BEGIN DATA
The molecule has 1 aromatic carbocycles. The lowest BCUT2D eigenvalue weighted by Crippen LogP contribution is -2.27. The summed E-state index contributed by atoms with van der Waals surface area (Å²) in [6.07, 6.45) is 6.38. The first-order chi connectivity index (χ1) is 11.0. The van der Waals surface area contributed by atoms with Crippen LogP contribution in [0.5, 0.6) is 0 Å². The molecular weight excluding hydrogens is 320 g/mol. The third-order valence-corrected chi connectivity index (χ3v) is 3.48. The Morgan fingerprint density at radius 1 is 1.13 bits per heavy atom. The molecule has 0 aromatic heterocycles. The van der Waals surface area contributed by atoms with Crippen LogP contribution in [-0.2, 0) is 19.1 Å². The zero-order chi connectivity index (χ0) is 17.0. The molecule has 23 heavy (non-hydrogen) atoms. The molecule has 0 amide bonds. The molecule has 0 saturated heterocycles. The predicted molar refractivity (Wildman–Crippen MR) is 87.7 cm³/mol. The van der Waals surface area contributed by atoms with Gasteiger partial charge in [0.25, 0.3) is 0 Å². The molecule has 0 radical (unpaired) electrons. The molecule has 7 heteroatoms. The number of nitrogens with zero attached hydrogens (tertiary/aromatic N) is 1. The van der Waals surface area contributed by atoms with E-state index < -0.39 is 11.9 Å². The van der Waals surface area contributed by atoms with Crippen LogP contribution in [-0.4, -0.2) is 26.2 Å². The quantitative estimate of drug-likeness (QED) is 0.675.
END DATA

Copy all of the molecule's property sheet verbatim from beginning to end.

The molecule has 1 aromatic carbocycles. The lowest BCUT2D eigenvalue weighted by Crippen LogP contribution is -2.27. The summed E-state index contributed by atoms with van der Waals surface area (Å²) in [6.07, 6.45) is 6.38. The first-order chi connectivity index (χ1) is 11.0. The van der Waals surface area contributed by atoms with Crippen LogP contribution in [0.5, 0.6) is 0 Å². The molecular weight excluding hydrogens is 320 g/mol. The third-order valence-corrected chi connectivity index (χ3v) is 3.48. The Morgan fingerprint density at radius 1 is 1.13 bits per heavy atom. The molecule has 0 aromatic heterocycles. The van der Waals surface area contributed by atoms with Crippen LogP contribution in [-0.2, 0) is 19.1 Å². The zero-order chi connectivity index (χ0) is 17.0. The molecule has 23 heavy (non-hydrogen) atoms. The molecule has 0 amide bonds. The molecule has 0 saturated heterocycles. The predicted molar refractivity (Wildman–Crippen MR) is 87.7 cm³/mol. The van der Waals surface area contributed by atoms with Gasteiger partial charge in [0.25, 0.3) is 0 Å². The molecule has 0 radical (unpaired) electrons. The molecule has 7 heteroatoms. The number of nitrogens with zero attached hydrogens (tertiary/aromatic N) is 1. The van der Waals surface area contributed by atoms with E-state index < -0.39 is 11.9 Å². The van der Waals surface area contributed by atoms with Crippen LogP contribution in [-0.4, -0.2) is 26.2 Å². The quantitative estimate of drug-likeness (QED) is 0.675.